Falling in love with another initiate was not part of the plan.

Why did I pick this up?: There was a call on Twitter for people to read an ARC of this, especially bloggers who are on the aromantic or the asexual spectrum (or both, like me!). I jumped in and ta dah! ARC.

Good points: This is a cute little story, nicely written, reminiscent of the likes of Tamora Pierce and that vein. Perfect for me, of course, since I love Tamora Pierce. There was nicely done asexual representation that may even have been aromantic as well, although the words were never used. I loved that there was a discussion between the characters about boundaries and what they wanted. Also, cute female/female relationship, yes please!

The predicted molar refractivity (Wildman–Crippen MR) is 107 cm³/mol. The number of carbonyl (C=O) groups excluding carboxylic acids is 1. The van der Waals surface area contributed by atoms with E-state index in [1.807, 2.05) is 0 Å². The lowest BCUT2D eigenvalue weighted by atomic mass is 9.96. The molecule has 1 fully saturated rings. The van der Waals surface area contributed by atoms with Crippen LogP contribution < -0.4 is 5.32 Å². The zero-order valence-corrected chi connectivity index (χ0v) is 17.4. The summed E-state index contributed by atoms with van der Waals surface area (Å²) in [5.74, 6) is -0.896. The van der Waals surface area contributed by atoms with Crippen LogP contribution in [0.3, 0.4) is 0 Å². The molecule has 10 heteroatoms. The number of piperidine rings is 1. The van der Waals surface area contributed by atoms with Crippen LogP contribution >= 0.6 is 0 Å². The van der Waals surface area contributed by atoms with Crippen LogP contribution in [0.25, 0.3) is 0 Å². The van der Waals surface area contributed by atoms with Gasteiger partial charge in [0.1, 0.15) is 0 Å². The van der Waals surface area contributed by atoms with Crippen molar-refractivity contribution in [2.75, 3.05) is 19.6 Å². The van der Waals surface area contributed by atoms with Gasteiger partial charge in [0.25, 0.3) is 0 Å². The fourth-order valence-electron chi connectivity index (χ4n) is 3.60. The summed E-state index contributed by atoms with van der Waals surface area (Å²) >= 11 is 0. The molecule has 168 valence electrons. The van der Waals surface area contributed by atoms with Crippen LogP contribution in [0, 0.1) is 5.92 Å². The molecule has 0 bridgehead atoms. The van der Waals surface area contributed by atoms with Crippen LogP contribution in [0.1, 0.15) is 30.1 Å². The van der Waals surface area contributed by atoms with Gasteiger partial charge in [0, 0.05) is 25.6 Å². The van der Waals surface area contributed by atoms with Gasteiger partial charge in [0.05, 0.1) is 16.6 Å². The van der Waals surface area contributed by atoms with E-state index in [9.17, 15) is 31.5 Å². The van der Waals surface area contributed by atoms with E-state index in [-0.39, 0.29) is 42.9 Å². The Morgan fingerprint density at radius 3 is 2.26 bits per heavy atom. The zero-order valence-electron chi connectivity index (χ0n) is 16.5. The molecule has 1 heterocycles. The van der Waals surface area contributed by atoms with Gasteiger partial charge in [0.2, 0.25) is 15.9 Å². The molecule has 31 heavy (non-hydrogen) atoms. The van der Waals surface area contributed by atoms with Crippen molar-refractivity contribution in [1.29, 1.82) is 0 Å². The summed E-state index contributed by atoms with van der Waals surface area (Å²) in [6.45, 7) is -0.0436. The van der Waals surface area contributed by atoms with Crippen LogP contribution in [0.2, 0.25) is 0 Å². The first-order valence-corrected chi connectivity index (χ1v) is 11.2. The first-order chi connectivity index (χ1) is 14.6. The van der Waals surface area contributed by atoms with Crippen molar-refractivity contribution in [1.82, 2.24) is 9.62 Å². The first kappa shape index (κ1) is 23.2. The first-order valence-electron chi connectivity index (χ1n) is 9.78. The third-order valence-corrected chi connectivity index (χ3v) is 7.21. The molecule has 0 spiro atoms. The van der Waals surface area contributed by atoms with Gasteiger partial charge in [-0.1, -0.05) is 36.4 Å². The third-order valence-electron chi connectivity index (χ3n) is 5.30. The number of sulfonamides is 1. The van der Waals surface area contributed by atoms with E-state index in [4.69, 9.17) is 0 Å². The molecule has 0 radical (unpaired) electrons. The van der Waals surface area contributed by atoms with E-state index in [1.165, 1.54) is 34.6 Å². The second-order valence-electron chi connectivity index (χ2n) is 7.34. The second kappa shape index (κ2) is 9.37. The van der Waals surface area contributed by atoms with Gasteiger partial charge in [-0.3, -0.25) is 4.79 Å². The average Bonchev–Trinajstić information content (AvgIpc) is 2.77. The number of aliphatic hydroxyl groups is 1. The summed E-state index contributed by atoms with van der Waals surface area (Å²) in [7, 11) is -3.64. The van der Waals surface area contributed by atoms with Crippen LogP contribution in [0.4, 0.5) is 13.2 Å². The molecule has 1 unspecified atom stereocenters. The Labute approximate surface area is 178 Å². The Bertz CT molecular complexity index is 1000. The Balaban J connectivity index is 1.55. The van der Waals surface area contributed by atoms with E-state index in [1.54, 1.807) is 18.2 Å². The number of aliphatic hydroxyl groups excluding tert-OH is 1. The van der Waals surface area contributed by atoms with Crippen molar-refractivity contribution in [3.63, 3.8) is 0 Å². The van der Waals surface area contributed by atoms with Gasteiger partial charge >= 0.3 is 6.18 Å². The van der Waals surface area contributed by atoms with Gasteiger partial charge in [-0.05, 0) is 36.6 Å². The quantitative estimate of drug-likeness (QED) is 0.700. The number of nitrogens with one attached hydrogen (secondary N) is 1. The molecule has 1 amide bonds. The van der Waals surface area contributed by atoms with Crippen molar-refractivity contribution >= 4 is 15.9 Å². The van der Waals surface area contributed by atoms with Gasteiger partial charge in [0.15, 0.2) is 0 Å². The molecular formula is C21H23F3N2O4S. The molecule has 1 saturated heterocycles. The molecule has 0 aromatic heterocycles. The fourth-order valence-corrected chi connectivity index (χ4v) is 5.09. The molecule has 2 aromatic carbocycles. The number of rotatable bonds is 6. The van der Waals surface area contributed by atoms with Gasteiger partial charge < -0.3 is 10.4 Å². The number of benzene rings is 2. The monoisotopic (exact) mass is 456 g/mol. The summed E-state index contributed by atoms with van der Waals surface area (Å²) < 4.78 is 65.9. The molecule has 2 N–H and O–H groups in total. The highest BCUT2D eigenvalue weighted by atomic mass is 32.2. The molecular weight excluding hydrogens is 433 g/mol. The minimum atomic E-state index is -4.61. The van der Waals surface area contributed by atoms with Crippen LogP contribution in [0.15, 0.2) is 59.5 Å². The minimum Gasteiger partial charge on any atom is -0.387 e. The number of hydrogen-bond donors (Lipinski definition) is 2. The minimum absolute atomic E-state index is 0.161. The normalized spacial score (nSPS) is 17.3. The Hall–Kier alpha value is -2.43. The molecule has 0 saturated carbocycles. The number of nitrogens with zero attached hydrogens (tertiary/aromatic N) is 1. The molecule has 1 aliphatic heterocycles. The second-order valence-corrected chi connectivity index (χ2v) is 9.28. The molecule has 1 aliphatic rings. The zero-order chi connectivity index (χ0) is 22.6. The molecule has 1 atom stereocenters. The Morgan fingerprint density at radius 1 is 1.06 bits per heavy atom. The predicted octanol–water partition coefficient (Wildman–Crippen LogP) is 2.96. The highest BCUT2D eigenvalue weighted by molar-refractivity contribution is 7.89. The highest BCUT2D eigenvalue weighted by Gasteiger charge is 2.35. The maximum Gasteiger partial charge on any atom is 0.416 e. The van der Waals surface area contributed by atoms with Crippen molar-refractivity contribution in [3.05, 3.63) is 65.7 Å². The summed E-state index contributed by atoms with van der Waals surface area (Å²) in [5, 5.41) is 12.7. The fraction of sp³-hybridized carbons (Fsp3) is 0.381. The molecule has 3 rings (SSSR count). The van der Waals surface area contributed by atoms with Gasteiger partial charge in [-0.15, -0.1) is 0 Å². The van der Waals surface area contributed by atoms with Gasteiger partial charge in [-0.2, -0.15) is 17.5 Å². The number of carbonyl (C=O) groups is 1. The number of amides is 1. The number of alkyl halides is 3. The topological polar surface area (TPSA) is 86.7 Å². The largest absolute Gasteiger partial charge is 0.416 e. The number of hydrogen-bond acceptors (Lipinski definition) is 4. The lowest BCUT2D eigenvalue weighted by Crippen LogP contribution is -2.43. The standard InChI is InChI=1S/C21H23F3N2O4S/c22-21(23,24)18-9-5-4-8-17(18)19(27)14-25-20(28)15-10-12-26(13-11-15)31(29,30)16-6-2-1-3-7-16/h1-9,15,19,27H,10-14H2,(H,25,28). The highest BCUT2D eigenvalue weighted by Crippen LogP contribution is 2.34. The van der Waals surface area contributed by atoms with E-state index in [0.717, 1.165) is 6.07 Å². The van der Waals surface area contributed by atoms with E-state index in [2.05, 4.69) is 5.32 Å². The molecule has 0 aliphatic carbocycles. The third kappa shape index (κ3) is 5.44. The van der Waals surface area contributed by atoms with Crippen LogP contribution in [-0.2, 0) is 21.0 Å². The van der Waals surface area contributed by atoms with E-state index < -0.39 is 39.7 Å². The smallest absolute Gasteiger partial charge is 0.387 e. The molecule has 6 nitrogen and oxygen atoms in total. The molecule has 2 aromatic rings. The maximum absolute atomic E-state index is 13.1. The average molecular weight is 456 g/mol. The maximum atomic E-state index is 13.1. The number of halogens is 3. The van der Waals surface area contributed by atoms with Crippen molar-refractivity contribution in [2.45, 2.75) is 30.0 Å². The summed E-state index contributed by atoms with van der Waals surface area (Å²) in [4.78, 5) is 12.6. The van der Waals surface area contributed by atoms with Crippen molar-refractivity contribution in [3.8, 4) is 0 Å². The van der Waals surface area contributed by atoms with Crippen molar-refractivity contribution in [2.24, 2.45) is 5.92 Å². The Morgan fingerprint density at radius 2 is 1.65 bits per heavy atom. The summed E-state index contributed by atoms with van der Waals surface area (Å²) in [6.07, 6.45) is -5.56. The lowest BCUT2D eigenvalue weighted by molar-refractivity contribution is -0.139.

Quibbles: Few, really. I think perhaps the story could have been expanded further, but then, I’m not used to reading novellas, so that could be the novel reader in me talking. Other than that, nothing. It was an interesting read that I managed in the space of a few hours.

Overview (TL;DR): A nice, quick fantasy read with some asexual and same-sex relationship rep. What more could a girl want?

-K Hart

Dreams and Shadows – C Robert Cargill Review

There is another world than our own—one no closer than a kiss and one no further than our nightmares—where all the stuff of which dreams are made is real and magic is just a step away. But once you see that world, you will never be the same.